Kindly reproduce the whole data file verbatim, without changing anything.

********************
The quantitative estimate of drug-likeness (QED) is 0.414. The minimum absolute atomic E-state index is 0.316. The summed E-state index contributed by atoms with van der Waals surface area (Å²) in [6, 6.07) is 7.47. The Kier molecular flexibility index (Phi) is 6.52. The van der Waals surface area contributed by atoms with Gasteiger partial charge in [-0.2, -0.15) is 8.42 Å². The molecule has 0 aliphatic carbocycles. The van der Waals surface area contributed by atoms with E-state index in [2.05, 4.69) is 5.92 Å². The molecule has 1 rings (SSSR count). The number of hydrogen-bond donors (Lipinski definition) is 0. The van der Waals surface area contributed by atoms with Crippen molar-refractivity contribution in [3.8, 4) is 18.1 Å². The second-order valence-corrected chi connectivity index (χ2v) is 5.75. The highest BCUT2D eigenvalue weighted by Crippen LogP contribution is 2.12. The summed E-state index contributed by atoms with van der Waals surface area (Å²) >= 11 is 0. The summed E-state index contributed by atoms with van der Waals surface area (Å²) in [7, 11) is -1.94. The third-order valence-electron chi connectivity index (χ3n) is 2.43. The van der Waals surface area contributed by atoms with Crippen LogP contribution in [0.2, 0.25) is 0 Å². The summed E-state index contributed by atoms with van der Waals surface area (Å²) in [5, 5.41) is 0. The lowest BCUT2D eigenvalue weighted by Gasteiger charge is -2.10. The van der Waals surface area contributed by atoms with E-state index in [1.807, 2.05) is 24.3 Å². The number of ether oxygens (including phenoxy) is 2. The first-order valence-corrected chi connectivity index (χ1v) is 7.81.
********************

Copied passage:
The quantitative estimate of drug-likeness (QED) is 0.414. The minimum absolute atomic E-state index is 0.316. The summed E-state index contributed by atoms with van der Waals surface area (Å²) in [6, 6.07) is 7.47. The Kier molecular flexibility index (Phi) is 6.52. The van der Waals surface area contributed by atoms with Gasteiger partial charge in [-0.2, -0.15) is 8.42 Å². The molecule has 0 aliphatic carbocycles. The van der Waals surface area contributed by atoms with E-state index in [2.05, 4.69) is 5.92 Å². The molecule has 1 rings (SSSR count). The number of hydrogen-bond donors (Lipinski definition) is 0. The van der Waals surface area contributed by atoms with Crippen molar-refractivity contribution in [3.8, 4) is 18.1 Å². The second-order valence-corrected chi connectivity index (χ2v) is 5.75. The highest BCUT2D eigenvalue weighted by Crippen LogP contribution is 2.12. The summed E-state index contributed by atoms with van der Waals surface area (Å²) >= 11 is 0. The summed E-state index contributed by atoms with van der Waals surface area (Å²) in [7, 11) is -1.94. The third-order valence-electron chi connectivity index (χ3n) is 2.43. The van der Waals surface area contributed by atoms with Crippen LogP contribution in [0.2, 0.25) is 0 Å². The summed E-state index contributed by atoms with van der Waals surface area (Å²) in [5, 5.41) is 0. The lowest BCUT2D eigenvalue weighted by Gasteiger charge is -2.10. The van der Waals surface area contributed by atoms with E-state index in [1.807, 2.05) is 24.3 Å². The number of ether oxygens (including phenoxy) is 2. The first-order valence-corrected chi connectivity index (χ1v) is 7.81.